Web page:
Barry County Road Commission Frequently Asked Questions

  1. How do I make my private road into a public road or get the BCRC to maintain my private road? (top)
    Private roads cannot become public roads unless they are brought up to the BCRC’s current Requirements and Specifications for Plat Development. These are also the requirements for the construction of all new roads to be maintained by the BCRC. (see Plat Specifications)
  2. How do I get my gravel road paved? (top)
    The level of funding provided to the BCRC by law is not sufficient to pay for the paving of gravel roads. Most of the upgraded gravel roads in Barry County were improved using private development funds, township contributions, or by special assessment districts. Although Township government has no responsibility for road maintenance or improvement, and does not receive any road tax money, they have been very supportive of county roads over the years, and you may wish to contact them to see if they have any plans to improve your road in the future. You can also obtain a Petition to set up a special assessment district to improve your road from your Township. When signed by the owners of 51 percent or more of the frontage on a road such a petition authorizes the Township to set up an assessment district, prepare plans and estimates of the work needed to pave the road, and hold public hearings regarding the proposed project. All properties accessing the road would share in the expense of the project, which could be spread over a period of up to ten years.
  3. How is the Barry County Road Commission funded? (top)
    The main source of funding for the county road commissions is the Michigan Transportation Fund (MTF). The Michigan Transportation Fund is comprised of the state fuel taxes and vehicle registration fees. The funds are distributed by the Michigan Department of Treasury using the following formula: 39.1% Michigan Department of Transportation, 39.1% County Road Commissions, 21.8% Cities and Villages. The 39.1% that all county road commissions receive is further split through a somewhat complex, state legislated formula based on road mileage, population, and vehicle registration fees. The result is the Barry County Road Commission annually receives approximately 0.3% of the total Michigan Transportation Fund.The second largest revenue source for the Barry County Road Commission is received from our 16 townships. Revenue from the townships is considered the key source of funding to the Barry County Road Commission. Township contributions are by far the largest non mandated revenue, and with out it the Road Commission would only be able to provide routine maintenance. Maintaining a strong working relationship with all townships has and will continue to be an important part of daily life at the Barry County Road Commission. (see Funding)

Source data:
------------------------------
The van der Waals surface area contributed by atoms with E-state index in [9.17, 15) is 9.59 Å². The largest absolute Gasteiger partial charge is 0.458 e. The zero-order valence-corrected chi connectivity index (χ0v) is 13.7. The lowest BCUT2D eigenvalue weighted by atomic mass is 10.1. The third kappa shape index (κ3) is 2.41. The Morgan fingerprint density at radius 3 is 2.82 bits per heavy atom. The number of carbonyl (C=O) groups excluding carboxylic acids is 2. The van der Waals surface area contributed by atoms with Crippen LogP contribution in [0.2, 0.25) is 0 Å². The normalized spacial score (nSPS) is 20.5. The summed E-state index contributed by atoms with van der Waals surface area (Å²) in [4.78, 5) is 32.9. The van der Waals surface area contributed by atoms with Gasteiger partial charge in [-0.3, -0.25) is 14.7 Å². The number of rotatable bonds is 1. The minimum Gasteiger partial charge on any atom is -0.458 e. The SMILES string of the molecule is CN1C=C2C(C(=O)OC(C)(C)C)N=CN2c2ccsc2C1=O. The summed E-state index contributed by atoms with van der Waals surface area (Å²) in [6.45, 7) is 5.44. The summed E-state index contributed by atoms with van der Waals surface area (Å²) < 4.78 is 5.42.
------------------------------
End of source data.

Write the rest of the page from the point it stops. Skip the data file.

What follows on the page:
4. What causes most potholes? (top)
    Potholes mostly occur when snow and ice melt as part of Michigan’s seasonal freeze-thaw cycles. The resulting water then seeps beneath the pavement, through cracks caused by the wear and tear of traffic. As the temperatures cool to freezing at night, the water becomes ice and expands below the pavement, forcing the pavement to rise. As the shallow divot occurs under the surface, the pavement breaks, forming a pothole. A pothole is typically fixed by cleaning out the loose debris and filling it with hot and cold asphalt patch.  Potholes may be prevented by seal coating or crack sealing a road, which can prevent moisture from penetrating the pavement. For more information on potholes, please see this page.
  5. What happens if your mailbox is knocked over or damaged? (top)
    Link to “Mailbox Policy
  6. What should be kept in mind when shoveling driveways? (top)
    Homeowners should be aware that shoveling or plowing snow from driveways into or across roads is illegal, because it can present a serious traffic hazard to motorists. Instead, pile the snow behind the curb or shoulder on your side of the road.Be sure to place snow to the right as you face the road, so plows will push it away from, rather than back into, the driveway entrance. It is also important to avoid vision obstructions. Care should be taken not to impede the flow of storm water from melting snow in the ditches or culverts. Citizens should also make certain that their trash containers are not placed to close to the edge of the road before snow removal has taken place.